What makes a phenomenon “supernatural?” Is it our inability to explain it? Does defying the laws of nature justify the label? Today it seems synonymous with “impossible,” or “fantasy,” but that wasn’t always the case. Centuries ago, before we established a mature, scientific understanding of the world, the unexplainable was commonplace. We observed, developed ideas of the governing systems, and defined what was possible. We reinforced and refined those ideas through generations of systematic experimentation. And while scientists explored generalities, explorers reached out to the distant corners of the earth. Advances in transportation and communication brought isolated peoples together. We shared and learned the difference between myth and reality. In a world where almost half the earth’s population carries a camera in their pocket, it’s assumed that if something hasn’t been photographed, it probably doesn’t exist.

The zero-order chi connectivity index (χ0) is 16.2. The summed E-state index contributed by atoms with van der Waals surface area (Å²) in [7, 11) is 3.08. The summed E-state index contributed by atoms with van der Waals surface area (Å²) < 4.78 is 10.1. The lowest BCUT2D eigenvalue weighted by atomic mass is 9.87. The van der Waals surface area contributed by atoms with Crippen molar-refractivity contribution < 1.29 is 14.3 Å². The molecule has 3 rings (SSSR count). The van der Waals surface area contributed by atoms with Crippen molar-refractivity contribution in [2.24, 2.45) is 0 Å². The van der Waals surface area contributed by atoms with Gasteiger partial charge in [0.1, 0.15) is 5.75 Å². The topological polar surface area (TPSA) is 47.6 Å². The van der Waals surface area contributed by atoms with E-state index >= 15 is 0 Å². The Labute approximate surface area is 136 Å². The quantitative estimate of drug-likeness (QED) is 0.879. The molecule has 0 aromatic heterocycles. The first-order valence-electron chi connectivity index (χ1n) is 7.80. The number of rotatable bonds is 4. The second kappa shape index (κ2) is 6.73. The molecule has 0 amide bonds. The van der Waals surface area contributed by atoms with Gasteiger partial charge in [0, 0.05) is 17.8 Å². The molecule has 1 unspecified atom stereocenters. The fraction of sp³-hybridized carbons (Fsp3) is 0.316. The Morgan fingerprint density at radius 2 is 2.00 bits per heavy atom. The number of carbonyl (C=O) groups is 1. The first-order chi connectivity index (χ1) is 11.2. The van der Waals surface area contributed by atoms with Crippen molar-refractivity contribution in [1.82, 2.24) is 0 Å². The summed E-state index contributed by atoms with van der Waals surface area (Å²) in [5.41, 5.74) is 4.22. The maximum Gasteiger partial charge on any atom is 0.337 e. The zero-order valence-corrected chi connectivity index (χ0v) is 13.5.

But we are wrong. Like the blind men and the elephant, our understanding is based on an incomplete picture. A rock-steady worldview built on the unsteady sands of a tiny sample of time. Our science can’t explain the world of a thousand years ago. It was a time of unlikely events, fantastic creatures, magic, and “supernatural” phenomena. Secret masters pulled strings and rewarded the bold. The impossible was rare, and the unexplained was everywhere. Things come and go, and by the 16th century most of what we consider “supernatural” was beginning to fade into myth and legend.
The powers that be have turned their attention to our blue marble once again. Their purpose is unknown, and their methods are brutal. With them, if not because of them, supernatural phenomena are slowly returning. But in a world with a global economy and viral videos such things, however slow, are bound to be explosive.